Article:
Tip of the Mitt Watershed Council
Loading
Skip Navigation LinksHome > Learn > Aquatic Invasive Species

Aquatic Invasive Species (AIS)

 

What are aquatic invasive species?

The following is one of many different definitions: "a non-native species introduced to an aquatic ecosystem that causes environmental and/or economic harm." Other terms such as "exotic species" and "nuisance species" are used interchangeably with invasive species. Aquatic invasive species have come to the forefront of issues impacting our lakes, streams, and wetlands and are increasingly the focus of Watershed Council monitoring and management programs.

What are the impacts of aquatic invasive species?

There are both economic and ecological impacts, both of which are quite serious. Economically, there are losses in tourism, sports-fisheries, industry and more. In Michigan, fishing expenditures alone exceed $800,000,000 per year1, a figure that could drop substantially as aquatic invasive species disrupt ecosystems and impact fisheries. Losses in the U.S. are estimated at $78.5 billion annually and studies have estimated lost property values on infested water bodies of up to $12,000 per property2. Ecologically, aquatic invasive species' impacts include food-web disruptions, native species reduction or loss (and dependent species), water quality degradation, and the introduction of pathogens. Furthermore, ecosystem disruptions and imbalances can result in increased danger to human health.

How are we dealing with aquatic invasive species in northern Michigan?

The Watershed Council works on many fronts when it comes to invasive species. We have programs to monitor the spread of invasive species, such as the Aquatic Invasive Species Patrol, which is described in more detail below. We also actively work to manage invasive species in our lakes and streams where it is feasible. We have worked with several lake associations throughout northern Michigan to control Eurasian watermilfoil and purple loosestrife infestations. Beyond monitoring and management, the Watershed Council works to combat the aquatic invasive species problem on the policy front; encouraging and supporting legislation that addresses the spread of invasive species.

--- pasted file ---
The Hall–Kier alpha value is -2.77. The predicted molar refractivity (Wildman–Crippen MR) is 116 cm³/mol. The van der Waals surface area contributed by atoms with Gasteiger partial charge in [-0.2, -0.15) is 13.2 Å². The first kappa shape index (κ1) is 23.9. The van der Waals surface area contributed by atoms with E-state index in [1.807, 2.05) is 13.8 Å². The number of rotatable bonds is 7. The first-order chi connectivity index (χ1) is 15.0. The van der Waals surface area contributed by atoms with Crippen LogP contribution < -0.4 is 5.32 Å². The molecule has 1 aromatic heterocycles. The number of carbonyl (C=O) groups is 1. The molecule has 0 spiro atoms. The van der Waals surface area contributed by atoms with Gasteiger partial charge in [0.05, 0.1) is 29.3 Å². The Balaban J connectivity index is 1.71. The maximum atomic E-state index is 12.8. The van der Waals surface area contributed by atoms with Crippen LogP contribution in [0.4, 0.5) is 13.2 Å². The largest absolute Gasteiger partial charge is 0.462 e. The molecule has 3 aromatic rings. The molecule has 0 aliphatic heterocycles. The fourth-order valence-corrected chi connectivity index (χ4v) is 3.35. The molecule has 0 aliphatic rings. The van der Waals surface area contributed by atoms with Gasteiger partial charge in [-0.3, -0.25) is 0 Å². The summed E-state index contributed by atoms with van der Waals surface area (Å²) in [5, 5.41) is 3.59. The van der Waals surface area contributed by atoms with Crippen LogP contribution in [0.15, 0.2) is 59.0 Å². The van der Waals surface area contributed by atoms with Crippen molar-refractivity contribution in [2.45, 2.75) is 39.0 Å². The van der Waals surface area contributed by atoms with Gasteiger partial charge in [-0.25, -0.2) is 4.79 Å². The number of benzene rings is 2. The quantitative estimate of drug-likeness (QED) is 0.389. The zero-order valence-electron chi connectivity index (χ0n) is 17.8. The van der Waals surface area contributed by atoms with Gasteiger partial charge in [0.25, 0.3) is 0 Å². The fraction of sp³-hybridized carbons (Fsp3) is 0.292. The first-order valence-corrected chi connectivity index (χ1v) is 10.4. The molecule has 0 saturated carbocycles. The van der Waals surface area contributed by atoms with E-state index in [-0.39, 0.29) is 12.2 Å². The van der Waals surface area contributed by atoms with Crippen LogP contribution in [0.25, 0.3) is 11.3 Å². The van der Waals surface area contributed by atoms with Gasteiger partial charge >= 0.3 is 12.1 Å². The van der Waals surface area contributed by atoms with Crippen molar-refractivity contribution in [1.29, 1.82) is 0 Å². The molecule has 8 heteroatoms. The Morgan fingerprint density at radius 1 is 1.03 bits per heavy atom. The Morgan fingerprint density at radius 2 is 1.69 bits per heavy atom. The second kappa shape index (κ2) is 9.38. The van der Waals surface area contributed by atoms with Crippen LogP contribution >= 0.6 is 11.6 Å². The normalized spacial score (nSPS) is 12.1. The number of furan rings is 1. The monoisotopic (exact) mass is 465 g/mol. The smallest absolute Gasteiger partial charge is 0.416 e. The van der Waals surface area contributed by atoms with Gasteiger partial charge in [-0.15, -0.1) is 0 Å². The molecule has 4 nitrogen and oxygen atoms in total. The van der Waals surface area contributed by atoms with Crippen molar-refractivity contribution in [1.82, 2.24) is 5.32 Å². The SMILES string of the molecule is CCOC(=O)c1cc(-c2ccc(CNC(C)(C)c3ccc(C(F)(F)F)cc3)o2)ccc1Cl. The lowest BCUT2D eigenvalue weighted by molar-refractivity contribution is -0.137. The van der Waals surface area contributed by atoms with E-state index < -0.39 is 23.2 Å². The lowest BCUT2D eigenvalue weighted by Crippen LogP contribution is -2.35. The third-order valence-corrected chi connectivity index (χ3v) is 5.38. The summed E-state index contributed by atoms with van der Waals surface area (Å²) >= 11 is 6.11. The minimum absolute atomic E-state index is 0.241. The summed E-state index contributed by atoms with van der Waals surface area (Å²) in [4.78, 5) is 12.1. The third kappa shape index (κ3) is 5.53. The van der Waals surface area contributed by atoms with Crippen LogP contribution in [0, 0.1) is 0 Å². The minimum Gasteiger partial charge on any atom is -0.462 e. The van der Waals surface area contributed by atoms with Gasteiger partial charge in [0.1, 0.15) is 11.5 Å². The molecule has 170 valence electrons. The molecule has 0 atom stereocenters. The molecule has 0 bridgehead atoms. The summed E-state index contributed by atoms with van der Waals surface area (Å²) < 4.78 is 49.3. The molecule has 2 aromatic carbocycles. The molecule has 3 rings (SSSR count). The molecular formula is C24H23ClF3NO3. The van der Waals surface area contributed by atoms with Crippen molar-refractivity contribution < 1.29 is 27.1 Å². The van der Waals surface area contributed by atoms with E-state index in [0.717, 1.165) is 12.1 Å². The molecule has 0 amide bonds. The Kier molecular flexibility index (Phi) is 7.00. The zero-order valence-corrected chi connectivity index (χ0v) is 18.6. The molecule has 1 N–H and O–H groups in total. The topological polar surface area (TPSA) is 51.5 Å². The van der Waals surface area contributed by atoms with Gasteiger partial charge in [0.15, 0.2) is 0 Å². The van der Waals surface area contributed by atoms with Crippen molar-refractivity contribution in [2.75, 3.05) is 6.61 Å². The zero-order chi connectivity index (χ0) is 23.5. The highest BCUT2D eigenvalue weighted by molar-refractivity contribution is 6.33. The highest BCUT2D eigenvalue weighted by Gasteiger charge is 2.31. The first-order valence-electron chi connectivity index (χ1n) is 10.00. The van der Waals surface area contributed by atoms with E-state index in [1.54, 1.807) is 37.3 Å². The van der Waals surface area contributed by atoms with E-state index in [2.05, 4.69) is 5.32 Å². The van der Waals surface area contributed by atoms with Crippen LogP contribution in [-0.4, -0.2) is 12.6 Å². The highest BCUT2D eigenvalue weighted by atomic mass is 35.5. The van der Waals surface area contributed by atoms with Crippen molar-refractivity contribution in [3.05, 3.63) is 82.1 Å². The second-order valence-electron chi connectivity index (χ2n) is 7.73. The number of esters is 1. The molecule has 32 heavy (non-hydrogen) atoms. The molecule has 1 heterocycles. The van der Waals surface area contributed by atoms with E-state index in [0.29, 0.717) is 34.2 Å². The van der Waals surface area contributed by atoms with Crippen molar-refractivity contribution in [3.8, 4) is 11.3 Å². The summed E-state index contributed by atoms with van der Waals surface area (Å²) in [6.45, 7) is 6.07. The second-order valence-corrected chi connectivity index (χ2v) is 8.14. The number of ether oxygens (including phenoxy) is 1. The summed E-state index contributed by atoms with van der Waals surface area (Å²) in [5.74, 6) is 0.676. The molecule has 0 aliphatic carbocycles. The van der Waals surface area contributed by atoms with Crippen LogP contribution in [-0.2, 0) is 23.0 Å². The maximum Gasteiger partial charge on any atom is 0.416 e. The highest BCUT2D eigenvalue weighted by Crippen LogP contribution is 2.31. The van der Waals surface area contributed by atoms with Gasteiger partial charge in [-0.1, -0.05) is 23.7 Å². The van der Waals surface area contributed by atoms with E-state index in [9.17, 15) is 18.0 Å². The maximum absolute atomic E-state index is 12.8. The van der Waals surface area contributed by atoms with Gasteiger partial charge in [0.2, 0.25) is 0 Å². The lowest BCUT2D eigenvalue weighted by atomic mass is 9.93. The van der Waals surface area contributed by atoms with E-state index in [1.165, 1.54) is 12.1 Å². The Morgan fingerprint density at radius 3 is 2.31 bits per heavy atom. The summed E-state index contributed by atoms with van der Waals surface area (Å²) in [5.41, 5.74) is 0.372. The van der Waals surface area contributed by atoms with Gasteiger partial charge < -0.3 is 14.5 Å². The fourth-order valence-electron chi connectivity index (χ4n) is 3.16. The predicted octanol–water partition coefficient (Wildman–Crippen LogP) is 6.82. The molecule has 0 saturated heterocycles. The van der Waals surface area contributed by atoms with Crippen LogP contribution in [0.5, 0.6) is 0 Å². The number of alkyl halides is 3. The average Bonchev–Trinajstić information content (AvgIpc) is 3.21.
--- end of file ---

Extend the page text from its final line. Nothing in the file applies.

1 U.S. Department of the Interior, Fish and Wildlife Service and U.S. Department of Commerce, U.S. Census Bureau. 2001 National Survey of Fishing, Hunting, and Wildlife-Associated Recreation. 2 Varney, R. W. 2004. Fighting the Spread of Invasive Species in Connecticut. U.S. Environmental Protection Agency. http://www.epa.gov/region01/ra/column/archive/invasivespecies_ct_20040809.html

Round Gobies

Photo courtesy:
Dave Brenner
Michigan Sea Grant

Eurasian Ruffe

Photo courtesy:
Dave Jude
Michigan Sea Grant

Zebra Mussels

Photo courtesy:
Dave Brenner
Michigan Sea Grant

Quagga Mussels

Photo courtesy:
Dave Brenner
Michigan Sea Grant

Viral Hemorrhagic Septicemia (VHS)

Sea Lamprey

Photo courtesy:
Dave Brenner
Michigan Sea Grant

Bloody Red Shrimp

 

Asian Carp

Photo courtesy of:
Great Lakes Fishery Commission

Japanese KnotweedAlewive

Invasive Knotweed

Japanese Knotweed and Giant Knotweed

Curly-Leaf Pondweed

(Potamogeton crispus)

European Frogbit

(Hydrocharis morsus-ranae)

Alewife

Tip of the Mitt Watershed Council • 426 Bay Street, Petoskey, MI 49770
PH: (231) 347-1181 • Fax: (231) 347-5928 • www.watershedcouncil.org
Copyright © 2014 by Tip of the Mitt Watershed Council. All rights reserved. SiteMap
Powered by SiteChalk